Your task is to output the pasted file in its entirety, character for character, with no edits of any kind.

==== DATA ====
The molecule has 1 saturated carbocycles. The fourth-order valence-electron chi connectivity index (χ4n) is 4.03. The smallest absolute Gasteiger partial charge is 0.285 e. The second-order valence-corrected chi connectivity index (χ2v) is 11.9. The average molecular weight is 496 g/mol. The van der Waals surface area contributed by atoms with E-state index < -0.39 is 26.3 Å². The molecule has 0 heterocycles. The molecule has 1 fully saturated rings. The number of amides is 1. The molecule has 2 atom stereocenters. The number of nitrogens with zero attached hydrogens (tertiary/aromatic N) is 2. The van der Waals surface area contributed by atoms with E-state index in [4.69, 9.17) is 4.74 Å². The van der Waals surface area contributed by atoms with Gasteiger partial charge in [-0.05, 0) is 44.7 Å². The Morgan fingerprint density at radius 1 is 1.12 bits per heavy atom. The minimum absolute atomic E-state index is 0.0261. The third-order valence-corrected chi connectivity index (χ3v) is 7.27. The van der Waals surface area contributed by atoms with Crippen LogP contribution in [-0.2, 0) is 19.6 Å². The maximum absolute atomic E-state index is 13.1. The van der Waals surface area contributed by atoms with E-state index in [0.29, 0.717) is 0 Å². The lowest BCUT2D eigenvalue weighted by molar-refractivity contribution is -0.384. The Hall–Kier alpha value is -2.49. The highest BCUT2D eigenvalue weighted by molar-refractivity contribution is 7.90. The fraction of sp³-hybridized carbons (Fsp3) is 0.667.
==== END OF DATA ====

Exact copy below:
The molecule has 1 saturated carbocycles. The fourth-order valence-electron chi connectivity index (χ4n) is 4.03. The smallest absolute Gasteiger partial charge is 0.285 e. The second-order valence-corrected chi connectivity index (χ2v) is 11.9. The average molecular weight is 496 g/mol. The van der Waals surface area contributed by atoms with E-state index < -0.39 is 26.3 Å². The molecule has 0 heterocycles. The molecule has 1 fully saturated rings. The number of amides is 1. The molecule has 2 atom stereocenters. The number of nitrogens with zero attached hydrogens (tertiary/aromatic N) is 2. The van der Waals surface area contributed by atoms with E-state index in [4.69, 9.17) is 4.74 Å². The van der Waals surface area contributed by atoms with Gasteiger partial charge in [-0.05, 0) is 44.7 Å². The Morgan fingerprint density at radius 1 is 1.12 bits per heavy atom. The minimum absolute atomic E-state index is 0.0261. The third-order valence-corrected chi connectivity index (χ3v) is 7.27. The van der Waals surface area contributed by atoms with Crippen LogP contribution in [-0.2, 0) is 19.6 Å². The maximum absolute atomic E-state index is 13.1. The van der Waals surface area contributed by atoms with E-state index in [0.29, 0.717) is 0 Å². The lowest BCUT2D eigenvalue weighted by molar-refractivity contribution is -0.384. The Hall–Kier alpha value is -2.49. The highest BCUT2D eigenvalue weighted by molar-refractivity contribution is 7.90. The fraction of sp³-hybridized carbons (Fsp3) is 0.667.